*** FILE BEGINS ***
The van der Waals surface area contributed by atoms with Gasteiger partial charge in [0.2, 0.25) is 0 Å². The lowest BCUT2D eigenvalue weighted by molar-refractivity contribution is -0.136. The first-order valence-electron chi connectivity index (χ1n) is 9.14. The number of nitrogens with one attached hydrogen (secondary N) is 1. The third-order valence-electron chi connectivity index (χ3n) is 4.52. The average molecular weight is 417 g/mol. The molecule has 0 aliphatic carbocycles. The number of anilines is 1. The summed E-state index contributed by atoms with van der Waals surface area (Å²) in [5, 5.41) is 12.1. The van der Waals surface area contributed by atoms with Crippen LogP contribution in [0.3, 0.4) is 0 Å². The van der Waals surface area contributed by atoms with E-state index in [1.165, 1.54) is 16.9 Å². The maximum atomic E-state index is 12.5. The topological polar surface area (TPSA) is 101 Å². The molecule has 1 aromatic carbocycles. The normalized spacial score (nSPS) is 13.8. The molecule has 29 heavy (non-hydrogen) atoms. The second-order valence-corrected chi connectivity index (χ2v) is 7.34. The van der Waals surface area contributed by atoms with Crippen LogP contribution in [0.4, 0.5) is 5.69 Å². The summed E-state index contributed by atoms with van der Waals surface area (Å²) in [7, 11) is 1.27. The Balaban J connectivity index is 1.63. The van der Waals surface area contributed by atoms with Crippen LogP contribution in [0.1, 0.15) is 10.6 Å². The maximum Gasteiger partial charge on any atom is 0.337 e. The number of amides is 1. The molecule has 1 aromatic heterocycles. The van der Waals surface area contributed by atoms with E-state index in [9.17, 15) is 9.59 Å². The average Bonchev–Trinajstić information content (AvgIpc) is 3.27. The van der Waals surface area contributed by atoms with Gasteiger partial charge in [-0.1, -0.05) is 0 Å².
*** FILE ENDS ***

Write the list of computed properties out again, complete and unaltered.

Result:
The van der Waals surface area contributed by atoms with Gasteiger partial charge in [0.2, 0.25) is 0 Å². The lowest BCUT2D eigenvalue weighted by molar-refractivity contribution is -0.136. The first-order valence-electron chi connectivity index (χ1n) is 9.14. The number of nitrogens with one attached hydrogen (secondary N) is 1. The third-order valence-electron chi connectivity index (χ3n) is 4.52. The average molecular weight is 417 g/mol. The molecule has 0 aliphatic carbocycles. The number of anilines is 1. The summed E-state index contributed by atoms with van der Waals surface area (Å²) in [5, 5.41) is 12.1. The van der Waals surface area contributed by atoms with Crippen LogP contribution in [0.3, 0.4) is 0 Å². The van der Waals surface area contributed by atoms with E-state index in [1.165, 1.54) is 16.9 Å². The maximum atomic E-state index is 12.5. The topological polar surface area (TPSA) is 101 Å². The molecule has 1 aromatic carbocycles. The normalized spacial score (nSPS) is 13.8. The molecule has 29 heavy (non-hydrogen) atoms. The second-order valence-corrected chi connectivity index (χ2v) is 7.34. The van der Waals surface area contributed by atoms with Crippen LogP contribution in [0.4, 0.5) is 5.69 Å². The summed E-state index contributed by atoms with van der Waals surface area (Å²) in [7, 11) is 1.27. The Balaban J connectivity index is 1.63. The van der Waals surface area contributed by atoms with Crippen LogP contribution in [0.1, 0.15) is 10.6 Å². The maximum Gasteiger partial charge on any atom is 0.337 e. The number of amides is 1. The molecule has 1 aromatic heterocycles. The van der Waals surface area contributed by atoms with E-state index in [9.17, 15) is 9.59 Å². The average Bonchev–Trinajstić information content (AvgIpc) is 3.27. The van der Waals surface area contributed by atoms with Gasteiger partial charge in [-0.1, -0.05) is 0 Å².